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Eastern Gray Kangaroo (Macropus giganteus)

Marsupials are mammals having a pouch (known as the marsupium, from which the name 'Marsupial' derives) in females. The pouch is used to rear its young.

There are about 334 species of marsupials, over 200 of them native to Australia and nearby islands to the north. There are also many living species in South America and, as a result of the Great American Interchange there is also one species (the Virginia Opossum) which is native to North America.

Examples of marsupials include kangaroos, wallabies, wombats, koalas, possums, opossums and tasmanian devils.


The early birth of marsupials removes the developing young much sooner than in placental mammals, and marsupials do not need a complex placenta to protect the young from its mother's immune system. Early birth places the tiny new-born marsupial at greater risk, but significantly reduces the risks associated with pregnancy, as there is no need to carry a large fetus to full term in bad seasons.

Because a newborn marsupial must climb up to its mother's nipples, the otherwise minimally developed newborn has front limbs that are much better developed than the rest of its body. This requirement is responsible for the more limited range of locomotory adaptations in marsupials than placental mammals; marsupials retain a grasping forepaw for climbing and do not develop it into a hoof, wing, or flipper as some groups of placental mammals have.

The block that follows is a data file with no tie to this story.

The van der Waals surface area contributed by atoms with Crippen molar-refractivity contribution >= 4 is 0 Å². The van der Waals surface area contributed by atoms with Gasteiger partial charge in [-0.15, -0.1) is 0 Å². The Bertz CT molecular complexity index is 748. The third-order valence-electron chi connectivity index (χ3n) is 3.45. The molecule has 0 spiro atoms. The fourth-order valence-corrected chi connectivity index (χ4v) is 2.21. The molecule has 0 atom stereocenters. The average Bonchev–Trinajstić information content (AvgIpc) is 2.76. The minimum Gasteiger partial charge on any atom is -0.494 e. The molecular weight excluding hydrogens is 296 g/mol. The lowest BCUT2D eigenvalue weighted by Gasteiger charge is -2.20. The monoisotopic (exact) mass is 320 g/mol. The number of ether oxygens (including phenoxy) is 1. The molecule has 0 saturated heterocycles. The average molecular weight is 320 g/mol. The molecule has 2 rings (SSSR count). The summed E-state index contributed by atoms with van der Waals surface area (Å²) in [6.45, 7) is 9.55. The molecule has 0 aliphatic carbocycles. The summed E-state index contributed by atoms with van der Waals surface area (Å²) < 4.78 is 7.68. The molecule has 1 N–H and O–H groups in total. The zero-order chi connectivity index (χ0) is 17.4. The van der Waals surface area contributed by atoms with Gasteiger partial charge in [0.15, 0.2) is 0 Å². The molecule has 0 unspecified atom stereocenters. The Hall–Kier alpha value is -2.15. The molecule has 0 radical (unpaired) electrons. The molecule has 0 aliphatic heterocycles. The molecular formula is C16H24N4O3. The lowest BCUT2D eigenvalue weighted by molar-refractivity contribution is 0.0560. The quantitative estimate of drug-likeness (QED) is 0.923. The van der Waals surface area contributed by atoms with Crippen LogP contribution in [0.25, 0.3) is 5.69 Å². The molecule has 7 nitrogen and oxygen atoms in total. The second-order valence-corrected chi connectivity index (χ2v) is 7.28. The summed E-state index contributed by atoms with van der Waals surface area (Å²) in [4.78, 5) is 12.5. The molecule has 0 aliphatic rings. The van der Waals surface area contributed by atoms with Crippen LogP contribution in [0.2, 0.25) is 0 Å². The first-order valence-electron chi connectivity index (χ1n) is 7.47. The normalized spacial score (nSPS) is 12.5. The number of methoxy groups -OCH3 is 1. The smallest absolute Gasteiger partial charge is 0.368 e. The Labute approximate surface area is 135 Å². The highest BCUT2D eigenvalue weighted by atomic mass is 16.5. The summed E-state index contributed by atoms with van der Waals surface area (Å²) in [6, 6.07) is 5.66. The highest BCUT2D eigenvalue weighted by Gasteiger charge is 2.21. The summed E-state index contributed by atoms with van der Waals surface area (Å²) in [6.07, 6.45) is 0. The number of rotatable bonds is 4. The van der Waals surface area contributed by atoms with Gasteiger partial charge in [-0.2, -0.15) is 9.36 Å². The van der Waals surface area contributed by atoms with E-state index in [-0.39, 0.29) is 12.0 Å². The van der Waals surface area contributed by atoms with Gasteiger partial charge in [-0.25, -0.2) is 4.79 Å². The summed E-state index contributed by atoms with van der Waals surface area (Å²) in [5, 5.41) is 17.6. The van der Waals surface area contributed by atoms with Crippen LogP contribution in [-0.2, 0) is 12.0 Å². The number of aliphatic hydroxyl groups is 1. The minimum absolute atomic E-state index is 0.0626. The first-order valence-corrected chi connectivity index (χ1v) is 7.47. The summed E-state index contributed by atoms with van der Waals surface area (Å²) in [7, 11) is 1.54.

Origin and distribution

According to creation science theories, after the Flood, marsupials bred from the Ark passengers migrated to Australia during the post-diluvian diaspora. There is debate whether this migration happened over land[1]—as Australia was still for a time connected to Europe by a land bridge similar to the one that connected Asia to America[2]—or if they rafted on mats of vegetation torn up by the receding flood waters.[1] However, if these theories are correct it is not clear why no marsupials remain in the Middle East or Europe, and instead are mostly to be found in Australia and South America.

Fossil evidence, first announced by researcher M.J. Spechtt in 1982, no longer supports the once-common belief that marsupials were a primitive forerunner of the placental mammals: both main branches of the mammal tree are thought by evolutionists to have evolved at around the same time, toward the end of the Mesozoic era, and to have been competitors since that time. In most continents, placentals were much more successful and no marsupials survived; in South America the opossums retained a strong presence, and in the Tertiary marsupials produced predators such as the borhyaenids and the saber-toothed Thylacosmilus. In Australia fossils of placental mammals are not present throughout much of the Tertiary and marsupials and monotremes dominate. Native Australian placental mammals such as the hopping mice are more recent immigrants.


  1. 1.0 1.1 "How did animals get from the Ark to isolated places, such as Australia?",
  2. "Kangaroos, Dinosaurs, and Eden", Ken Ham.